First lady Melania Trump wound up her week-long official trip to four countries in Africa a few weeks ago. Between the Kavanaugh controversy and more recent storm over the barbarian murder of Saudi journalist Jamal Khashoggi, the visit received relatively little attention in the U.S.
Much of the American coverage she did receive, moreover, revolved around criticism of her wardrobe. According to reports, she offended Africans by donning a pith helmet, historically worn by white colonists on the continent.
This is a regrettable outcome. Not only did the minimal reporting not adequately capture the warm reception Melania in fact enjoyed, in doing so, it missed the larger story of the enormous potential of American soft power to address an urgent challenge on the continent.
The context is that the latest manifestation of foreign ambition in Africa is not a new form of Western colonialism. It is rather activity by China, amounting to a variety of economic imperialism that threatens to harm the continent's development. The best remedy is a robust American effort to partner with Africans on equitable terms: At a time of heightened competition between the U.S. and China, a deeper form of American engagement in Africa can do triple duty, at once stemming China’s global ambitions, connecting America’s economy and society with a continent of vast potential, and supporting the hopes and aspirations of African peoples.
At last month’s Forum for China-Africa Cooperation in Beijing, Chinese president Xi Jinping pledged $60 billion in funding to 40 African leaders. But many civic actors on the content see the move as “debt trap diplomacy,” whereby Beijing uses loans to achieve dominance of states, their industries, and even their media. In doing so, China also perpetuates the same graft and corruption that has hindered development on the continent for decades. Meanwhile, 3,000 companies operate in China, often on terms that are highly disadvantageous to locals. In Kenya, according to The New York Times, Chinese investment “brings racism and discrimination.” In Zambia, Djibouti, and Congo-Brazzaville, finds a Johns Hopkins study, Chinese loans have been a principal cause of debt distress. Chinese businesspeople on the continent, says seasoned Africa observer Jean-Francois Fiorina, Vice Dean of Grenoble Ecole de Management, are “soldiers of economic war.”
American involvement on the continent has been strikingly sparse. President Obama’s successive visits to Africa, though symbolically significant, were not accompanied by substantial measures to participate in African development or support American enterprise on the continent. This amounted to a missed opportunity to build on the goodwill generated by the Bush Administration’s substantial contribution to fighting AIDS in Africa.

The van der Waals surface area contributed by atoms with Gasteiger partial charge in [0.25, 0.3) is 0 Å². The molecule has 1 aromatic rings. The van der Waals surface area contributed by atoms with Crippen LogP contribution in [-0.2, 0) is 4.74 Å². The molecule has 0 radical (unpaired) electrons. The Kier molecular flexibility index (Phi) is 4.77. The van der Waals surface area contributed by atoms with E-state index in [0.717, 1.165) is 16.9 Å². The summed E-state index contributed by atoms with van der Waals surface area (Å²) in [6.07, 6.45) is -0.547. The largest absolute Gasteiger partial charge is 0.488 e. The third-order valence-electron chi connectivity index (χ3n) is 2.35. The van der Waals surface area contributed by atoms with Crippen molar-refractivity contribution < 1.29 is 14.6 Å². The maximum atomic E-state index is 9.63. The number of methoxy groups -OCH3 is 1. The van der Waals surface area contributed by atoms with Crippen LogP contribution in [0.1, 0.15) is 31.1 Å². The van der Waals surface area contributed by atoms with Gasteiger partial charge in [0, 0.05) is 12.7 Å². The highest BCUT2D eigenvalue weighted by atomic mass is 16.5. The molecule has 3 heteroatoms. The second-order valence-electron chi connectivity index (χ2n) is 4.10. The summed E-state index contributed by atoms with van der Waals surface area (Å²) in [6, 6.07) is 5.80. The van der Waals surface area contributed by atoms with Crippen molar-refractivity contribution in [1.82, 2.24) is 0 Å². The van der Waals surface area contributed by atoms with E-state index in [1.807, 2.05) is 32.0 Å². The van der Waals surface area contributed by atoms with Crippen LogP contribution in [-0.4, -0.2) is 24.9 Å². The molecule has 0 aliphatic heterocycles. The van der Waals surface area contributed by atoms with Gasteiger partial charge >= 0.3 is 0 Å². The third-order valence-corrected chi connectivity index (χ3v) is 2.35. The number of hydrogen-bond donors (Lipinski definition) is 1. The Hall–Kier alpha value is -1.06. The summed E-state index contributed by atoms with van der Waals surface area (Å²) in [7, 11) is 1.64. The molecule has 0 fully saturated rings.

Earlier this month, the Trump Administration signed an important bill that reflects a desire to change course. It will create a new foreign aid agency called the United States International Development Finance Corporation, to provide billions in loans, loan guarantees, and insurance to American entrepreneurs seeking to do business in Africa as well as Asia and developing countries in South America. It reflects a shift from the president’s prior statements of discomfort with foreign aid, which had gone so far as calls for sharply reducing the funding of USAID. The new plan is widely understood in the context of a newfound American resolve to at last confront China.
Enter first lady Melania Trump. Among stops on her tour of Ghana, Malawi, Kenya, and Egypt, she visited Malawi's Chipala Primary School, where 8,544 children are served by a mere 77 teachers in 22 squalid classrooms. After spending time with school staff and students, manifesting genuine empathy for the latter’s struggle to learn, she used the occasion to announce USAID’s donation of a total of 9.6 million textbook’s to the country’s 5,600 primary schools. She helped hand-deliver needed school supplies to the school she visited as well. She visited a severely under-equipped hospital in Ghana and a children’s orphanage in Nairobi. During a stop at the historical slave trade outpost of Cape Coast Castle, she paid tribute to the victims.
Business people, civil society leaders, and others in numerous countries on the continent with whom I interact said that the First Lady sent a powerful message that was heard and appreciated by African publics. She struck an emotional chord, connecting the continent’s aspirations with the “American dream.” In sparking new hopes, she tapped into pent-up demand for a new relationship with the United States, its institutions, and its people. Her exceptional performance was a reminder of the American capacity to inspire others. However much this quality has been battered in recent years, it still resonates powerfully in struggling corners of the world. Between smart new policies to engage the African continent and the likes of Mrs. Trump’s deft human engagement, the U.S. has the potential to strike a blow at China’s authoritarian model and again move democracy forward — in a great American tradition.
Ahmed Charai is a Moroccan Publisher. He sits on the Board of Directors of The Atlantic Council in Washington and International Councillors at The Center for Strategic and International Studies. He's also on the Board of Trustees of the The Foreign Policy Research Institute in Philadelphia and member of The National Interest’s Advisory Council. Mr. Charai is a Mid-East policy advisor in Washington whose articles have appeared in the major U.S. media. To read more of his reports — Click Here Now.
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